Halo antenna

From Wikipedia, the free encyclopedia
Jump to: navigation, search
Typical halo antenna construction. The round tuning plates are tuned for resonance and omitted in some designs. The small box contains a variable capacitor used to tune the gamma match.
Connection diagram for a gamma matched halo antenna.

A halo antenna, or halo, is a horizontally polarized, omnidirectional 1/2 wavelength dipole antenna, which has been bent into a loop with a small break on the side of the loop directly opposite the feed point. The dipole ends are close but do not meet, and may have an air capacitor between them as needed to establish resonance. Earlier halo antennas [1] used two or more parallel loops, based on a 1943 patent. [2] This was a folded dipole [3] bent into a circle. The two loop design broadens the SWR bandwidth and helps with impedance matching. More recently halo antennas use a single continuous conductor, fed with a gamma match capacitor. The newer approach uses less material and reduces wind load, but may be less mechanically robust and needs a balun to prevent feed line radiation.

A "folded dipole" type of halo. Gain along Y axis 1.2 dBi, Gain along Z axis -1 dBi, Gain along X axis -1.7 dBi. Fed at the center of the bottom conductor (feed wires not shown), supported at the center of the top conductor which is at ground potential for RF. This is similar to the halo as originally patented.

The halo antenna is distinct from the magnetic loop antenna, which is similar, but quite a bit smaller, and the full wave loop, which is larger and in which the element is a complete loop. Smaller halos which require significant capacity to resonate them approach the small magnetic transmitting loop in design, but unlike most small magnetic transmitting loops are used in the horizontal configuration.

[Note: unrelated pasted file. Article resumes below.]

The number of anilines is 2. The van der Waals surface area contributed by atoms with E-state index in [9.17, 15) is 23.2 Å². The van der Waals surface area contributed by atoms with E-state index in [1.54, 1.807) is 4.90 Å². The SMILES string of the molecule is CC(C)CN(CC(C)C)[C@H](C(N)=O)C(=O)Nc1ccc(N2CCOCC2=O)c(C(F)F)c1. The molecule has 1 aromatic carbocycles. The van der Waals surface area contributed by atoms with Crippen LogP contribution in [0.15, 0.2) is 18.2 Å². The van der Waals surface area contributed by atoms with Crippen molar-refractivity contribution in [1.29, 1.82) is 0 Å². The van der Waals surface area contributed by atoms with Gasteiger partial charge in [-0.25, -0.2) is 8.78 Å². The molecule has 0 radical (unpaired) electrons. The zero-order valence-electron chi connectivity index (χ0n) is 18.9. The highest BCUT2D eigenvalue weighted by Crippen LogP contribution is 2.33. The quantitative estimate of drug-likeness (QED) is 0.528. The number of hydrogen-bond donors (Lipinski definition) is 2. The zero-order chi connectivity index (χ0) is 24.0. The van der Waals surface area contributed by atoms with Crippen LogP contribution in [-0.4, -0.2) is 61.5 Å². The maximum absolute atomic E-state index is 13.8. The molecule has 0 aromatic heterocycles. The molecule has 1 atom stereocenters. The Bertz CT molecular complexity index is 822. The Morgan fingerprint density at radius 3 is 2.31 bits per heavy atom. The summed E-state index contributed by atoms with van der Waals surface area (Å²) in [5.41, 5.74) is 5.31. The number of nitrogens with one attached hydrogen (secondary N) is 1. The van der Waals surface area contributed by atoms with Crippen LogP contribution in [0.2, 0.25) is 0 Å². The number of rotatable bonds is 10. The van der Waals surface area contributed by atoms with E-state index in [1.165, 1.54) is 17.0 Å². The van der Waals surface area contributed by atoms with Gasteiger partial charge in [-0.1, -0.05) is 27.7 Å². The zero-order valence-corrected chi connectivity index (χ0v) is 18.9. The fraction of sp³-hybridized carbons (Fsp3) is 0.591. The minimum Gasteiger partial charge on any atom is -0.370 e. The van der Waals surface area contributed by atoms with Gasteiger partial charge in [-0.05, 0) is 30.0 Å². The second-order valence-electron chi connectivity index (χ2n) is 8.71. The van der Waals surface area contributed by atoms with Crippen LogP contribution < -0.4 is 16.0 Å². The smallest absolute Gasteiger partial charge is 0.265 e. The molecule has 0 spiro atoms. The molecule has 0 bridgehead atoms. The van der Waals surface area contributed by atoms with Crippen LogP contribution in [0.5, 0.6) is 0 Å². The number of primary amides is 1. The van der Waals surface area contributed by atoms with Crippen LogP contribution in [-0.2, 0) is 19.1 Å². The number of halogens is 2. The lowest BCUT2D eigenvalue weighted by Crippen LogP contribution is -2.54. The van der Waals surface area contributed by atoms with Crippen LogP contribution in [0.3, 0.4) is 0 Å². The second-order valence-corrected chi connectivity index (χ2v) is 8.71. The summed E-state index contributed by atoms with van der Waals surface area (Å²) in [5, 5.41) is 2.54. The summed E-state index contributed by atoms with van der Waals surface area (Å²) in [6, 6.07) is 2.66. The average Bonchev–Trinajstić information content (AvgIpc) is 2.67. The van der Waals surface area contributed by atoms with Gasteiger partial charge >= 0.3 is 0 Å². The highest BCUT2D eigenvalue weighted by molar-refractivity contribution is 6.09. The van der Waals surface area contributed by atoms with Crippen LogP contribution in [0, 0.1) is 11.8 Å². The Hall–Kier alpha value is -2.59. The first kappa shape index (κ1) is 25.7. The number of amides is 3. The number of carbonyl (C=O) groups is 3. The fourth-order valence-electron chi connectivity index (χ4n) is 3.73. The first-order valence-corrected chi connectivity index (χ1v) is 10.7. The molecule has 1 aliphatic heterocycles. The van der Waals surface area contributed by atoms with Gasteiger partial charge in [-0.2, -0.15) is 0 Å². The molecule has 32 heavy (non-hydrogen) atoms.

Advantages of a halo antenna[edit]

  • When constructed correctly, the antenna will present a good match to 50-ohm coaxial cable with a low SWR.[4],
  • Towards the horizon, the pattern is omnidirectional to within 3 dB or less. Making the loop smaller and adding more capacity between the element tips evens out the gain while reducing upward radiation.
  • The radiating element of the halo is grounded, which tends to reduce static buildup, an advantage shared by many antennas fed with a gamma match.
  • On the VHF bands and above, the physical diameter of a halo is small enough to be effectively used as a mobile antenna.
  • Halos may be stacked, narrowing the vertical radiation pattern, but having little or no effect on the azimuthal pattern.
  • Halos pick up less ignition noise from vehicles when used in mobile stations. [5]

Disadvantages of a halo antenna[edit]

  • Horizontal halos have very little vertical polarization components. One can expect 3 to 20 dB of signal loss when working with stations using vertical polarization. [6]
  • For mobile use, the halo is rather conspicuous compared to the much more common vertical whip antenna, and may attract unwanted attention.
  • The halo is a rigid structure and may suffer damage from tree branches or other obstacles in mobile service.

References[edit]

  1. ^ Stites, Francis H. (October 1947). A Halo for Six Meters. QST, p. 24.
  2. ^ https://worldwide.espacenet.com/publicationDetails/originalDocument?CC=US&NR=2324462A&KC=A&FT=D&ND=&date=19430713&DB=&locale=en_EP#
  3. ^ http://www.antenna-theory.com/antennas/foldeddipole.php
  4. ^ Danzer, Paul, Sept 2004 QST, p.37
  5. ^ Tildon, Edward P., Polarization Effects in V.H.F. Mobile, Dec 1956 QST, p.11
  6. ^ Tildon, Edward P., Polarization Effects in V.H.F. Mobile, Dec 1956 QST, p.13

External links[edit]